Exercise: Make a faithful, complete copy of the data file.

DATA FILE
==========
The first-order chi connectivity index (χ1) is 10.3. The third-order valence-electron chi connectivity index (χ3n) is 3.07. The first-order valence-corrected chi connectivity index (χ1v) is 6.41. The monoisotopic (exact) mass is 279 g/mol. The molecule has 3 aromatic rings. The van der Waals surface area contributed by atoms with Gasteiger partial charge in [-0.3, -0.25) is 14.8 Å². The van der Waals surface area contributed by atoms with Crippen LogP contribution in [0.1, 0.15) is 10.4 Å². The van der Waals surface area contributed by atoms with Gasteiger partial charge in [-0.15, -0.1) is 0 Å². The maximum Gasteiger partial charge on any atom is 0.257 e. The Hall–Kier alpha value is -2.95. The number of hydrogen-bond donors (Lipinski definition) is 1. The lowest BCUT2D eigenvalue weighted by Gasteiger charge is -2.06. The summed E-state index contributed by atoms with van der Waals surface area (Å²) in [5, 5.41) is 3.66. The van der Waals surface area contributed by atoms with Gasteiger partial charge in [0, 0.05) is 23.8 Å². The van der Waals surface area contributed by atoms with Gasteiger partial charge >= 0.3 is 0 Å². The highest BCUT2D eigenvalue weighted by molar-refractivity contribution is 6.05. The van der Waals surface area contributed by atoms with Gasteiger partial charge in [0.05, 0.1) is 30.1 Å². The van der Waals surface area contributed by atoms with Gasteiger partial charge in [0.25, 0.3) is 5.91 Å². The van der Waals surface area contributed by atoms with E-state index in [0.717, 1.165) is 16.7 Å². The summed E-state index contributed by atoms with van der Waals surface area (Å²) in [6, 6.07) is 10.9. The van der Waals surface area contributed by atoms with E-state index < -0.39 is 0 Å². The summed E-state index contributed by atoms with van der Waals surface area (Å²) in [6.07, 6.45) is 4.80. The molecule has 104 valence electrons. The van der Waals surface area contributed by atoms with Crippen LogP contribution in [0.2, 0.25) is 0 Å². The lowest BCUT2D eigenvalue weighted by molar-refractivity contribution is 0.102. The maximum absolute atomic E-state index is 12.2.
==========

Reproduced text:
The first-order chi connectivity index (χ1) is 10.3. The third-order valence-electron chi connectivity index (χ3n) is 3.07. The first-order valence-corrected chi connectivity index (χ1v) is 6.41. The monoisotopic (exact) mass is 279 g/mol. The molecule has 3 aromatic rings. The van der Waals surface area contributed by atoms with Gasteiger partial charge in [-0.3, -0.25) is 14.8 Å². The van der Waals surface area contributed by atoms with Crippen LogP contribution in [0.1, 0.15) is 10.4 Å². The van der Waals surface area contributed by atoms with Gasteiger partial charge in [-0.15, -0.1) is 0 Å². The maximum Gasteiger partial charge on any atom is 0.257 e. The Hall–Kier alpha value is -2.95. The number of hydrogen-bond donors (Lipinski definition) is 1. The lowest BCUT2D eigenvalue weighted by Gasteiger charge is -2.06. The summed E-state index contributed by atoms with van der Waals surface area (Å²) in [5, 5.41) is 3.66. The van der Waals surface area contributed by atoms with Gasteiger partial charge in [0, 0.05) is 23.8 Å². The van der Waals surface area contributed by atoms with Gasteiger partial charge >= 0.3 is 0 Å². The highest BCUT2D eigenvalue weighted by molar-refractivity contribution is 6.05. The van der Waals surface area contributed by atoms with Gasteiger partial charge in [0.05, 0.1) is 30.1 Å². The van der Waals surface area contributed by atoms with Gasteiger partial charge in [0.25, 0.3) is 5.91 Å². The van der Waals surface area contributed by atoms with E-state index in [0.717, 1.165) is 16.7 Å². The summed E-state index contributed by atoms with van der Waals surface area (Å²) in [6, 6.07) is 10.9. The van der Waals surface area contributed by atoms with E-state index < -0.39 is 0 Å². The summed E-state index contributed by atoms with van der Waals surface area (Å²) in [6.07, 6.45) is 4.80. The molecule has 104 valence electrons. The van der Waals surface area contributed by atoms with Crippen LogP contribution in [0.2, 0.25) is 0 Å². The lowest BCUT2D eigenvalue weighted by molar-refractivity contribution is 0.102. The maximum absolute atomic E-state index is 12.2.